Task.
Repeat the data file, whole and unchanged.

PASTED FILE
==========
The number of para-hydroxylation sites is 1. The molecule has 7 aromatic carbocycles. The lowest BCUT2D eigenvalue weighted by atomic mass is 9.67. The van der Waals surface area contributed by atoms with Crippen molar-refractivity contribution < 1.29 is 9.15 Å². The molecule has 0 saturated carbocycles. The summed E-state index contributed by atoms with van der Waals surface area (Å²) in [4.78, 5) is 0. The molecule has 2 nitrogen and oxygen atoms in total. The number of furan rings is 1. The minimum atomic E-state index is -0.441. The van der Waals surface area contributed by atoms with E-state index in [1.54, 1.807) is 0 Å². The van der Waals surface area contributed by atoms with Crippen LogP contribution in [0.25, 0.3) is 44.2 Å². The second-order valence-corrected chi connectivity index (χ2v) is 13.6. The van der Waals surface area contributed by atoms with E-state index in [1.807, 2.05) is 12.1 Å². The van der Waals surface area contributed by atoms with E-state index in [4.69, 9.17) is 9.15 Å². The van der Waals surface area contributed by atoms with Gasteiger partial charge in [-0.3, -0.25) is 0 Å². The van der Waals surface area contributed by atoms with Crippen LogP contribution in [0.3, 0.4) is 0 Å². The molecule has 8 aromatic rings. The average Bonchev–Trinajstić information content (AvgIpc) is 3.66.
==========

The number of para-hydroxylation sites is 1. The molecule has 7 aromatic carbocycles. The lowest BCUT2D eigenvalue weighted by atomic mass is 9.67. The van der Waals surface area contributed by atoms with Crippen molar-refractivity contribution < 1.29 is 9.15 Å². The molecule has 0 saturated carbocycles. The summed E-state index contributed by atoms with van der Waals surface area (Å²) in [4.78, 5) is 0. The molecule has 2 nitrogen and oxygen atoms in total. The number of furan rings is 1. The minimum atomic E-state index is -0.441. The van der Waals surface area contributed by atoms with E-state index in [1.54, 1.807) is 0 Å². The van der Waals surface area contributed by atoms with Crippen LogP contribution in [0.25, 0.3) is 44.2 Å². The second-order valence-corrected chi connectivity index (χ2v) is 13.6. The van der Waals surface area contributed by atoms with E-state index in [1.807, 2.05) is 12.1 Å². The van der Waals surface area contributed by atoms with E-state index in [4.69, 9.17) is 9.15 Å². The van der Waals surface area contributed by atoms with Gasteiger partial charge in [-0.3, -0.25) is 0 Å². The van der Waals surface area contributed by atoms with Crippen LogP contribution in [0.3, 0.4) is 0 Å². The molecule has 8 aromatic rings. The average Bonchev–Trinajstić information content (AvgIpc) is 3.66.